Know your Mushrooms 5 Nights Only!

Mush-ru-mentary will hold your attention

Bizarre fungal lore rivals science fiction
Know Your Mushrooms ****

Written & directed by:

Ron Mann (documentary)

Rating: G

Playing at: Mayfair Theatre, through March 10

Ron Mann’s documentary Know Your Mushrooms is pretty much as advertised. Here are some of the things I learned:

The largest living organism is a fungus that is 5.5 square kilometres wide and growing.

There’s a kind of mushroom that may help prevent cancer and another kind that can sop up oil spills.

There’s a kind of mushroom that turns insects that eat it into robot mushroom slaves. An infected ant is directed to walk to a place amenable to mushroom growth. Then the mushroom sprouts out of the ant’s head.

A puffball mushroom emits balls of big spores that are a metre-and-a-half wide and roll along like rocks — you expect to see Indiana Jones running away from them — dropping trillions of little spores.

You also hear about cream of mushroom soup, a movie called Attack of the Mushroom People (“The Ogre of Death!”), the deadly mushrooms that can kill you with a single bite and, yes, those mushrooms that some people eat to become more spiritually aware or, in the experience of a fungaphile named Gary Lincoff, see their minds separate from their bodies, have a brief tour of outer space, warm up by an intergalactic fireplace, and then return to their earthly homes.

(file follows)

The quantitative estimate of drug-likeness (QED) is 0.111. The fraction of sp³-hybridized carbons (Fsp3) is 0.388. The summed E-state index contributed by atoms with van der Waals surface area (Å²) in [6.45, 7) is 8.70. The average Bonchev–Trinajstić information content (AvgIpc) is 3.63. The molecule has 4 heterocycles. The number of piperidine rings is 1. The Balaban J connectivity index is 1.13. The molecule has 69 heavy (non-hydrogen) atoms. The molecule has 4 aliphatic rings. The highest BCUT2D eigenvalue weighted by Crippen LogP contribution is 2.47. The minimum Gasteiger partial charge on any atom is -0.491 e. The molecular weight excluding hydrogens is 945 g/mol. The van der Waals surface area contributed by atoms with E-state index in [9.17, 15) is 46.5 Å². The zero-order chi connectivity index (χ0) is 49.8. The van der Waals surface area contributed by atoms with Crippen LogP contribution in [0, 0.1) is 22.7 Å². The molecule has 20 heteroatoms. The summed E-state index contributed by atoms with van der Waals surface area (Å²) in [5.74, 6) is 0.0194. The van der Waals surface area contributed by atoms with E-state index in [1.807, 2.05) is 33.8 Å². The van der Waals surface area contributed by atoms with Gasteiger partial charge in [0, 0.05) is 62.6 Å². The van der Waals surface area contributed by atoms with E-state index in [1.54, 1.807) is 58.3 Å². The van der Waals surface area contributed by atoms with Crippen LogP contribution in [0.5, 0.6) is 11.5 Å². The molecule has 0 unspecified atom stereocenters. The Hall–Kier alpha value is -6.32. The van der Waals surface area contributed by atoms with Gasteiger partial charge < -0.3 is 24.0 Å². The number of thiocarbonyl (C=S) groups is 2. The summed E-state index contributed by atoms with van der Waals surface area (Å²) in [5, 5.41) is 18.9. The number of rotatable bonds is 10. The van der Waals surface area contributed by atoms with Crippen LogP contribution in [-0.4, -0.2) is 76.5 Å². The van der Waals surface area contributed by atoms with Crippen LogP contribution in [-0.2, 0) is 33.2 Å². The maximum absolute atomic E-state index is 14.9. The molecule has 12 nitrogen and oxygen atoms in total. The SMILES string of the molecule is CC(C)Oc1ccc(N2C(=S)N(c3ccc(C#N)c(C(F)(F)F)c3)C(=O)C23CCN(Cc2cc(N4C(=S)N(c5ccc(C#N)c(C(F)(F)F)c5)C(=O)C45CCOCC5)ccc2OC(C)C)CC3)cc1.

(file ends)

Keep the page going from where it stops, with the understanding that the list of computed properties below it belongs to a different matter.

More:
There is some theorizing that mushrooms are actually an alien life form, come to earth for purposes we will never know. There is a scene from the old Front Page Challenge show where Gordon Sinclair confronts John Allegro, an author who believes Jesus and his disciples were actually fungi. More psilocybin?

Know Your Mushrooms, then, is a fungipedia of information, both arcane and practical — although watching scenes of people preparing mushroom feasts leaves you wishing there was a recipe booklet — entertainingly put together with interviews, animated segments, old commercials, ancient training films, and a visit to the annual Telluride Mushroom Festival in Colorado, where they hope it rains on their closing parade because mushrooms like it damp.

Mann is a veteran filmmaker (Comic Book Confidential, Grass) who has an entertainingly offhand manner. You learn things from this movie, but Mann is just as interested in showing us the Attack of the Mushroom People trailer or black-and-white footage of an old Alice and Wonderland movie to illustrate how mushrooms have invaded popular culture. Alice ate a piece of Fly Agaric mushroom to get big and another piece to get small, and no further comment is offered or needed.

Indeed, this is a movie that persuades you, in a brief 73 minutes, that mushrooms are the bedrock of all biology, learning, enlightenment, and culinary endeavour. The Telluride Mushroom Festival is a perfect backbone for the story, and Mann has enlisted two fine guides. One is Lincoff, who is author of the Audubon guide to mushrooms and who’s obsessed enough to inhabit the outer reaches of mycology — places where Santa Claus and his reindeer are possibly part of the Fly Agaric experience — but knowledgeable enough that you take him seriously. The other is Larry Evans, a greying, wiry guy and lifelong mushroom-hunter who travels the world in an old jalopy, looking for interesting fungi.

He found them too: mushrooms that look like umbrellas, ones that spread out like pink fronds, alarmingly phallic ones that are shown growing larger in R-rated, time-lapse photography. There are fungi among us, man, and they’re also pretty good on pizza.

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